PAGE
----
To be honest with all of you, I have never, ever seen a business go from launch to meltdown as quickly as Open Source Media appears to be. Since they launched, I have only seen ONE positive analysis of their business and that came from seattlepi.com where it was simply reporting the company’s launch news in an unbiased manner. Besides that, everything else I’ve read (that wasn’t written by an OSMer) has been negative and this next link takes the damn cake.
Pajamas Media finally took the sheet off their new name this week and became Open Source Media, which they describe as “a new blogging venture designed to bring together the internetâ€™s brightest minds and most compelling content into a single source that will, in turn, complement and re-define journalism in the 21st century.” Pretty lofty goals I’d say. The weblog world is buzzing with thoughts about this new venture, and unfortunately for the company’s founders and investors, it’s mostly negative.
I was looking at Blogdex when I came across Jakob Nielsen’s latest Alertbox article: R.I.P. WYSIWYG – Results-Oriented UI Coming. In the article, Jakob Nielsen asserts that WYSIWYG (What You See Is What You Get) interfaces are now dead, and that the future of user interfacing lies inside the next version of Microsoft Office, where pointing and clicking to modify pre-built templates is the real way to go. Excuse me Jakob, but you’re so full of shit it’s coming out your ears.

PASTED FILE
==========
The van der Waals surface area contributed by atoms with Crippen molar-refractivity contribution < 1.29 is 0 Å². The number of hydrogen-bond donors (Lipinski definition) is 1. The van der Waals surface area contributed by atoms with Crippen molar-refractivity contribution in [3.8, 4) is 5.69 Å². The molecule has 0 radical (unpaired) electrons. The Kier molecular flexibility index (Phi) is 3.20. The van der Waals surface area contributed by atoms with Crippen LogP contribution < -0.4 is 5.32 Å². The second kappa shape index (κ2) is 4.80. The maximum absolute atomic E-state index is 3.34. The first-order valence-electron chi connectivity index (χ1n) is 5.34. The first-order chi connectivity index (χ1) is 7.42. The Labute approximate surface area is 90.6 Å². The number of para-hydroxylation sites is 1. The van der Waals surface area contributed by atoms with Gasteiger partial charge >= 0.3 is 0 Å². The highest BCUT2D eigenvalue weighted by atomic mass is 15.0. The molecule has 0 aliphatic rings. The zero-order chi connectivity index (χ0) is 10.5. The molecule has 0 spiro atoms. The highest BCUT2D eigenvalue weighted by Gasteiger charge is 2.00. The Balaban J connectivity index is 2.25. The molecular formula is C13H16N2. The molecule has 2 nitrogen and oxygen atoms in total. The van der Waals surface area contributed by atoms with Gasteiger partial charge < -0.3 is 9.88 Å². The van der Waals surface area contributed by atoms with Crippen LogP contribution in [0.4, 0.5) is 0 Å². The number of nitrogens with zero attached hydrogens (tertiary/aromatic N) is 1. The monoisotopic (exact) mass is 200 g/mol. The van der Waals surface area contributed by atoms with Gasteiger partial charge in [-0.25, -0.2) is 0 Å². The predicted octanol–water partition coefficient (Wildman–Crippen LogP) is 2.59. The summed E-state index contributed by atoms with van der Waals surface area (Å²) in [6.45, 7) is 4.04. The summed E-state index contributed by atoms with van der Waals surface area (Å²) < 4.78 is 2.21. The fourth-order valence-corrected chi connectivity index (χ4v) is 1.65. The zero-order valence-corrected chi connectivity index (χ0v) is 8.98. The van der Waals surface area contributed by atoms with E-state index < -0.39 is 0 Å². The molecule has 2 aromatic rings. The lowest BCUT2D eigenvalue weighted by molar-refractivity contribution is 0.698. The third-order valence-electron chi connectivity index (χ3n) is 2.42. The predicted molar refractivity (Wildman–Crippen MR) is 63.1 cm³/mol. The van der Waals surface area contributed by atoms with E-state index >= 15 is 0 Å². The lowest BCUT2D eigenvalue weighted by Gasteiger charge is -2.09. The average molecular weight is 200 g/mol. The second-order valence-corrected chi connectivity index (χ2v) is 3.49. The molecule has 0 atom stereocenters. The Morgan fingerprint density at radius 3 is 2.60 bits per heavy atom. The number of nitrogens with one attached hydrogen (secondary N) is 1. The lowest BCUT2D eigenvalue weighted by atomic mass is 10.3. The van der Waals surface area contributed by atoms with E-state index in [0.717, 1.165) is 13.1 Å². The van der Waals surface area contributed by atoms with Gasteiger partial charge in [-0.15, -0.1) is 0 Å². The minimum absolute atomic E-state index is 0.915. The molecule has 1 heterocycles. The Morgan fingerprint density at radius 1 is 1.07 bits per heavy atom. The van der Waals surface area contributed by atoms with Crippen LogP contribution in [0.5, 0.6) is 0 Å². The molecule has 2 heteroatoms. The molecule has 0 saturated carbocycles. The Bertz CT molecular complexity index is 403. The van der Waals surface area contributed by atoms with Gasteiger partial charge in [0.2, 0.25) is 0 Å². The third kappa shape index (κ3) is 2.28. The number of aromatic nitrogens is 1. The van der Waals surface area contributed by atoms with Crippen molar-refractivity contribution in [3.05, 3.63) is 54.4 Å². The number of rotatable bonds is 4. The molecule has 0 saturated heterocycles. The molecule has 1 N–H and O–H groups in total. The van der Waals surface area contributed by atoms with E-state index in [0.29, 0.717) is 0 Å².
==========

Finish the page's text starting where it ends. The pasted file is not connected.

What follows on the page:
The other day I discussed some random tidbits from the community and touched upon my reaction to the Instablogs logo. Today I wanted to go a bit further and talk about this whole weblog network phenomenon and how extremely important it is to separate yourself from the herd via good branding.
It seems like everyone and their brother has a weblog search engine nowadays, but I don’t see true innovation springing forth like I thought I would. Look at the giant innovative step that del.icio.us took in the realm of bookmarking — it used to be something you’d do on your own, on your own computer, but del.icio.us dropped killer features like RSS and tagging into the mix and they innovated their way around a stagnant technology. Now I can’t walk ten feet without stumbling into someone who uses del.icio.us every single day. That’s the type of innovation I’m looking for, and the current breed of weblog search engines just doesn’t cut it for me.
The genius team over at Particle Tree have written a great article titled An Argument For Small Business Blogging. Again, it’s a great article, but what bothered me about it is the same thing that bothers me with other articles like this. It’s written with the mindset that every company should blog.